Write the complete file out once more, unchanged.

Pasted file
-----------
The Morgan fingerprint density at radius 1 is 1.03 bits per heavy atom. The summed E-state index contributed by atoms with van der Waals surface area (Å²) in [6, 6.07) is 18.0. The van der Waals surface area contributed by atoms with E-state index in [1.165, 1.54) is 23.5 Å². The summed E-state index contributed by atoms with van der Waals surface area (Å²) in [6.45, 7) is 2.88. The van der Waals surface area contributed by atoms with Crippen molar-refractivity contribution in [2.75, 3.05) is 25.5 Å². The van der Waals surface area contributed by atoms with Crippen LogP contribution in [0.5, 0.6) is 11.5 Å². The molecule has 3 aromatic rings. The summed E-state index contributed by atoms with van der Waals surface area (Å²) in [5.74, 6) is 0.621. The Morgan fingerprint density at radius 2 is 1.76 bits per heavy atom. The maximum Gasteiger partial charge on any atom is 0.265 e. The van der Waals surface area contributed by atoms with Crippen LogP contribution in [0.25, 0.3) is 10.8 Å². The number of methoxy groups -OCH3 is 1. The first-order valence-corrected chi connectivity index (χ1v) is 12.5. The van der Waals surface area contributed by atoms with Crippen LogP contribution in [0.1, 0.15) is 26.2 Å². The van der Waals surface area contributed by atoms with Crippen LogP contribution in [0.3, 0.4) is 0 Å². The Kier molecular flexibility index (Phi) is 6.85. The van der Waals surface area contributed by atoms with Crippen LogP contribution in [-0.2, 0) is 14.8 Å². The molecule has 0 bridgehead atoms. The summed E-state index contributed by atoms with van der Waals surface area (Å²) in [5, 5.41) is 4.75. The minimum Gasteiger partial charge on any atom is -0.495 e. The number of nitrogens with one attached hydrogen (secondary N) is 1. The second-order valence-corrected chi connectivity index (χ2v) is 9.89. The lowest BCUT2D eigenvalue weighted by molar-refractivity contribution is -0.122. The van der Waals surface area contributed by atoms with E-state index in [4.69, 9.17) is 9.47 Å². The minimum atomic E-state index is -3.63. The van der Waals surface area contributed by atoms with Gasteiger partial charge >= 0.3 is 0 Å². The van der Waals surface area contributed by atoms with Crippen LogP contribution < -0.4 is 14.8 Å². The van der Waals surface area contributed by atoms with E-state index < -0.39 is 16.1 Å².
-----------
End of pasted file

The Morgan fingerprint density at radius 1 is 1.03 bits per heavy atom. The summed E-state index contributed by atoms with van der Waals surface area (Å²) in [6, 6.07) is 18.0. The van der Waals surface area contributed by atoms with E-state index in [1.165, 1.54) is 23.5 Å². The summed E-state index contributed by atoms with van der Waals surface area (Å²) in [6.45, 7) is 2.88. The van der Waals surface area contributed by atoms with Crippen molar-refractivity contribution in [2.75, 3.05) is 25.5 Å². The van der Waals surface area contributed by atoms with Crippen LogP contribution in [0.5, 0.6) is 11.5 Å². The molecule has 3 aromatic rings. The summed E-state index contributed by atoms with van der Waals surface area (Å²) in [5.74, 6) is 0.621. The Morgan fingerprint density at radius 2 is 1.76 bits per heavy atom. The maximum Gasteiger partial charge on any atom is 0.265 e. The van der Waals surface area contributed by atoms with Crippen LogP contribution in [0.25, 0.3) is 10.8 Å². The number of methoxy groups -OCH3 is 1. The first-order valence-corrected chi connectivity index (χ1v) is 12.5. The van der Waals surface area contributed by atoms with Crippen LogP contribution in [0.1, 0.15) is 26.2 Å². The van der Waals surface area contributed by atoms with Crippen LogP contribution in [0.3, 0.4) is 0 Å². The Kier molecular flexibility index (Phi) is 6.85. The van der Waals surface area contributed by atoms with Crippen LogP contribution in [-0.2, 0) is 14.8 Å². The molecule has 0 bridgehead atoms. The summed E-state index contributed by atoms with van der Waals surface area (Å²) in [5, 5.41) is 4.75. The minimum Gasteiger partial charge on any atom is -0.495 e. The number of nitrogens with one attached hydrogen (secondary N) is 1. The second-order valence-corrected chi connectivity index (χ2v) is 9.89. The lowest BCUT2D eigenvalue weighted by molar-refractivity contribution is -0.122. The van der Waals surface area contributed by atoms with E-state index in [4.69, 9.17) is 9.47 Å². The minimum atomic E-state index is -3.63. The van der Waals surface area contributed by atoms with Gasteiger partial charge >= 0.3 is 0 Å². The van der Waals surface area contributed by atoms with Crippen LogP contribution < -0.4 is 14.8 Å². The van der Waals surface area contributed by atoms with E-state index < -0.39 is 16.1 Å².